This only happens, however, if you don’t bail. You need to be willing to stay at the table, not condemning but working together toward transformation in love.
Finally, once you have looked at yourself in the mirror first, now you are able to put on Jesus’ glasses when looking at others. Remember in the first section of this book the verse I suggested you never ever forget? You have it memorized for the rest of your life, right?
I’ll help you out again just in case:
For it is by grace you have been saved, through faith—and this is not from yourselves, it is the gift of God . . .
Now read that verse and insert the name of a person at church who frustrates you.
For it is by grace that ________________ has been saved, through faith . . . it is the gift of God.
In Christ, he or she, no matter the behavior, has received exactly what we have received: grace from God. Sometimes I can receive this grace for myself, but when triggered by others’ humanity, I have difficulty applying the same grace to them. Here’s a summary account from the life of Christ that both challenges me and teaches me toward this end:
A wealthy man once ran up to Jesus. He was successful, but materialism had clearly crept into his soul. His priorities were off. He was hoarding for himself when others around him were in need. His demeanor was arrogant and boastful, very sure of himself. Know anyone like this? It would probably get under your skin like it would mine.
Listen to how Jesus reacted: “[he] looked at him and loved him” (Mark 10:21).
Read that one more time.
Notice that it doesn’t say, “Jesus looked at him and was disgusted by the impurity in his heart,” or “Jesus looked at him and thought, ‘Get me away from this guy!’ ”
No, Jesus looked at the man and loved him, seeing the world through the lens of grace. And then Jesus gently called him to a hard truth. He knew the idol in this man’s heart, and he asked the man to give it up and follow him.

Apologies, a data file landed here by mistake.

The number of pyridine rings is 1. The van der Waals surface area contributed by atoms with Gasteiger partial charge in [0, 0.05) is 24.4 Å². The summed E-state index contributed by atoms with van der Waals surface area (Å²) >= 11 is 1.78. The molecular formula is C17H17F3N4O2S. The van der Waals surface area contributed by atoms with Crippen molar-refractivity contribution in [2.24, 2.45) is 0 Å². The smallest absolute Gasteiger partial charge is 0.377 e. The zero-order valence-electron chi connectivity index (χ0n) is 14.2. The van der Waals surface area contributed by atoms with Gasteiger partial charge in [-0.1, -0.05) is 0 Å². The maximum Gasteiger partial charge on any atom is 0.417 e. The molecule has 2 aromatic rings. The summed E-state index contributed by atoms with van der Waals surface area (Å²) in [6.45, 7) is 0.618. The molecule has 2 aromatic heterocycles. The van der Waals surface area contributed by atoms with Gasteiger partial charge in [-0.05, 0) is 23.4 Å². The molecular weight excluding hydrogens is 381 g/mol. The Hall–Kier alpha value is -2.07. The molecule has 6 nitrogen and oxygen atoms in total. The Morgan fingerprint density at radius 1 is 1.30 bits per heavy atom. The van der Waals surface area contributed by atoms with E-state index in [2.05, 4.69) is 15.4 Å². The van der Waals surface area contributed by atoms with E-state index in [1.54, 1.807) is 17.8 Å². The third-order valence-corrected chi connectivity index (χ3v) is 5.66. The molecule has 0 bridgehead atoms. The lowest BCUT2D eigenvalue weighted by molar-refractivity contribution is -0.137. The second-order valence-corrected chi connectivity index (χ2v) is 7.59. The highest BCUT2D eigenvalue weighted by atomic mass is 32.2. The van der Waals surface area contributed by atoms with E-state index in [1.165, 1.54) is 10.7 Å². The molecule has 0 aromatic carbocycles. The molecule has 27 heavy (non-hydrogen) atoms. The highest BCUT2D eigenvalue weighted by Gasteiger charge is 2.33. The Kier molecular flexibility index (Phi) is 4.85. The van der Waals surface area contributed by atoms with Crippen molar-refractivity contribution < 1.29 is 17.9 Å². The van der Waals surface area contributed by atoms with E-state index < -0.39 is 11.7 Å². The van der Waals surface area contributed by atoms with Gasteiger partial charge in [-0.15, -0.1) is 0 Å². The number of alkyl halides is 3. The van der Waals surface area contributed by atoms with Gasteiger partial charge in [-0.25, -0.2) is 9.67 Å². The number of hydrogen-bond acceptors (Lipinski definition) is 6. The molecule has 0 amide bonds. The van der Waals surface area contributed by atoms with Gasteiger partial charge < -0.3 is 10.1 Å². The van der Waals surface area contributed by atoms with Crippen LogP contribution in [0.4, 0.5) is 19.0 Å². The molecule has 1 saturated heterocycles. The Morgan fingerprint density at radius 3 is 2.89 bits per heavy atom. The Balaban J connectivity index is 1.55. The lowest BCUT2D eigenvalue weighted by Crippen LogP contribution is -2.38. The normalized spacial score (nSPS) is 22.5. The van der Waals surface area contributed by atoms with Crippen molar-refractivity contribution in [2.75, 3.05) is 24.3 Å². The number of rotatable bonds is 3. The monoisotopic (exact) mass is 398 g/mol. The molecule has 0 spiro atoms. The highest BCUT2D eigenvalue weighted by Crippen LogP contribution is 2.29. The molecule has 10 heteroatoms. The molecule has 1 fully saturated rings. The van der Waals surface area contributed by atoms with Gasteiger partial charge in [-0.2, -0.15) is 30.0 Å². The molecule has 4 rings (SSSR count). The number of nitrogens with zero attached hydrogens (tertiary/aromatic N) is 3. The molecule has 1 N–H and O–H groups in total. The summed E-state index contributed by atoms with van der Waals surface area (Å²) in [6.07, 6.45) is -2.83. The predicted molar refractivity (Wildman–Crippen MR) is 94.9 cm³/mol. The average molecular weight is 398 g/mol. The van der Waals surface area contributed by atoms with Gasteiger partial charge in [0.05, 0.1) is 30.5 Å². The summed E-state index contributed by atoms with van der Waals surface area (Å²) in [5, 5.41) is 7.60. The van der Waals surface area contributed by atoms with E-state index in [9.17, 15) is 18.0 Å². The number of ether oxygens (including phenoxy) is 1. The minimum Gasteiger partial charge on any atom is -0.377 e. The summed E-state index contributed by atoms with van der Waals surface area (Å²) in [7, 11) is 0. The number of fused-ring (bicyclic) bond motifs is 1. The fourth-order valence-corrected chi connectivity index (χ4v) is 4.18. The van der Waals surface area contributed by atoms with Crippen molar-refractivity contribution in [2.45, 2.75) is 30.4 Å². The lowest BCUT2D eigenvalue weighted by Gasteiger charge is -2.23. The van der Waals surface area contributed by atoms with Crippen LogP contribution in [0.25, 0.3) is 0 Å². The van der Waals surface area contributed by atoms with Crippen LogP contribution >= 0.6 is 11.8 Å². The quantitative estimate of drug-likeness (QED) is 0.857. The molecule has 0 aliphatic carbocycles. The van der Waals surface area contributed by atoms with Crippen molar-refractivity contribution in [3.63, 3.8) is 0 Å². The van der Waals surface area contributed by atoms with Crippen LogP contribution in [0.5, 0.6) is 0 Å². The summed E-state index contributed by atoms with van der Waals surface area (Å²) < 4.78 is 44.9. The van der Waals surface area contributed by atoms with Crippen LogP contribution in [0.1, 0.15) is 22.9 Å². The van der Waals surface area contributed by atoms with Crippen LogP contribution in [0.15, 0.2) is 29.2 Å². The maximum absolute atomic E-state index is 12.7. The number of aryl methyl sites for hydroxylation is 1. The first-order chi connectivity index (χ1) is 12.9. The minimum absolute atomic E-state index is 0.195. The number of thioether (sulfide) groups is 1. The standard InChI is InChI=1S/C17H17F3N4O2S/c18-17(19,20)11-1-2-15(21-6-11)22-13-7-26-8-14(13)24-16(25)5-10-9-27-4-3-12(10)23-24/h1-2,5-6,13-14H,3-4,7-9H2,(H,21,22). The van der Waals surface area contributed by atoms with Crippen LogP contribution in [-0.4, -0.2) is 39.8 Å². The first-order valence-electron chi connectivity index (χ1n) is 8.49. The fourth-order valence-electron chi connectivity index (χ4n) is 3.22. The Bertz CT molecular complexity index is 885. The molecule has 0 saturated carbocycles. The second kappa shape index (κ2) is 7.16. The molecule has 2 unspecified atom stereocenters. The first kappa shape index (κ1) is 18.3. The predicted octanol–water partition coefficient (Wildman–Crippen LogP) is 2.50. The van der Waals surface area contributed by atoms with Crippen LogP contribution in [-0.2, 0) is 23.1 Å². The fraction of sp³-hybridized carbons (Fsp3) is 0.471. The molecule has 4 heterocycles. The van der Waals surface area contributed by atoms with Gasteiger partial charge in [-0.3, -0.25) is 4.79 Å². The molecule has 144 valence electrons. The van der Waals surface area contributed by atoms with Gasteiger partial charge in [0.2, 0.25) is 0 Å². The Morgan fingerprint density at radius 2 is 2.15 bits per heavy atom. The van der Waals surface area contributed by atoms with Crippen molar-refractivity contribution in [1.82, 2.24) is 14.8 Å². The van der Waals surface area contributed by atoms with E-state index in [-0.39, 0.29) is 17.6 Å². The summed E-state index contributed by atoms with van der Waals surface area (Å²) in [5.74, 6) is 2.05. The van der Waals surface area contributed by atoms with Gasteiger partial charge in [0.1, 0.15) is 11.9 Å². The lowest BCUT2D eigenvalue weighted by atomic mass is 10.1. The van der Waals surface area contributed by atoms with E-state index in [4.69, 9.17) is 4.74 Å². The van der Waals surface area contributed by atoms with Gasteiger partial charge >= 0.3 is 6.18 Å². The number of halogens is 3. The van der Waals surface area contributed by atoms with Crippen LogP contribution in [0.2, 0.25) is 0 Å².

The invitation is the same today. We are called to see those around us through the lens of love and grace. And in community, we are invited to deal with our own idols, our own mess, and sometimes to gently invite others to root out their own idols as well. This doesn’t happen through condemnation but through shared invitation.
When we step into the murky waters of Christian community, Christ asks you and me to see beyond the ick and see hearts that were once just little boys or girls infected by this angry, destructive world; to see persons who tried to figure out how to survive their situation and took on some baggage along the way. They are beautiful beneath all that. They are made in the reflection of God. They are hurting, and they are loved deeply by Christ.
This is an excerpt from Craig Springer’s new book, How to Follow Jesus: A Practical Guide to Growing Your Faith (Zondervan + Seedbed). In How to Follow Jesus, Craig Springer, executive director of Alpha USA, one of America’s most effective evangelism movements, explodes numerous myths surrounding the Christian faith that create unnecessary obstacles to growth, including: illustrating that sin and temptation are not the greatest threat to a flourishing faith, forgiveness means going through rather than around our feelings, and how disappointment in the church may be the essential step in growing a foundation for life-changing community.
This book is perfect for:
- Newcomers classes
- Discipleship classes